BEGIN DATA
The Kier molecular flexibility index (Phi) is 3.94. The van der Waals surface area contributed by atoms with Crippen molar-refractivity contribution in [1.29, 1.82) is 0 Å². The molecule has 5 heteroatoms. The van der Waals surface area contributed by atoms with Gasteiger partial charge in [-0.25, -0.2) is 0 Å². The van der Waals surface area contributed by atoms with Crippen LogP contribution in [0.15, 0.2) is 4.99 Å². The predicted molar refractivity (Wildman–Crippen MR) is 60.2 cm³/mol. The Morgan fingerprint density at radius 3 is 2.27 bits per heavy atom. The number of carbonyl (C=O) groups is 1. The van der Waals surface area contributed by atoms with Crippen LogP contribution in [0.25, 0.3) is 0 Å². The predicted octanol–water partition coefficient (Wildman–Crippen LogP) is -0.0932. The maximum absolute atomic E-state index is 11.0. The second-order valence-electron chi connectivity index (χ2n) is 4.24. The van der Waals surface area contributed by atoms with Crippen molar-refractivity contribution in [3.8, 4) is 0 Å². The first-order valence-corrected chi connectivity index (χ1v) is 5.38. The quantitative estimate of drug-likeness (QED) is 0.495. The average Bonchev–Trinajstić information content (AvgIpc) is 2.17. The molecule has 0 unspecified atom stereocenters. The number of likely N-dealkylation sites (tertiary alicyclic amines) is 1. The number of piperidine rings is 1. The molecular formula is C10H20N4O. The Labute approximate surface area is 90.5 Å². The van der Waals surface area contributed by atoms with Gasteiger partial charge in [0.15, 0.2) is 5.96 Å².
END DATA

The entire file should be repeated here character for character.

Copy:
The Kier molecular flexibility index (Phi) is 3.94. The van der Waals surface area contributed by atoms with Crippen molar-refractivity contribution in [1.29, 1.82) is 0 Å². The molecule has 5 heteroatoms. The van der Waals surface area contributed by atoms with Gasteiger partial charge in [-0.25, -0.2) is 0 Å². The van der Waals surface area contributed by atoms with Crippen LogP contribution in [0.15, 0.2) is 4.99 Å². The predicted molar refractivity (Wildman–Crippen MR) is 60.2 cm³/mol. The Morgan fingerprint density at radius 3 is 2.27 bits per heavy atom. The number of carbonyl (C=O) groups is 1. The van der Waals surface area contributed by atoms with Crippen LogP contribution in [0.25, 0.3) is 0 Å². The predicted octanol–water partition coefficient (Wildman–Crippen LogP) is -0.0932. The maximum absolute atomic E-state index is 11.0. The second-order valence-electron chi connectivity index (χ2n) is 4.24. The van der Waals surface area contributed by atoms with Crippen molar-refractivity contribution in [3.8, 4) is 0 Å². The first-order valence-corrected chi connectivity index (χ1v) is 5.38. The quantitative estimate of drug-likeness (QED) is 0.495. The average Bonchev–Trinajstić information content (AvgIpc) is 2.17. The molecule has 0 unspecified atom stereocenters. The number of likely N-dealkylation sites (tertiary alicyclic amines) is 1. The number of piperidine rings is 1. The molecular formula is C10H20N4O. The Labute approximate surface area is 90.5 Å². The van der Waals surface area contributed by atoms with Gasteiger partial charge in [0.15, 0.2) is 5.96 Å².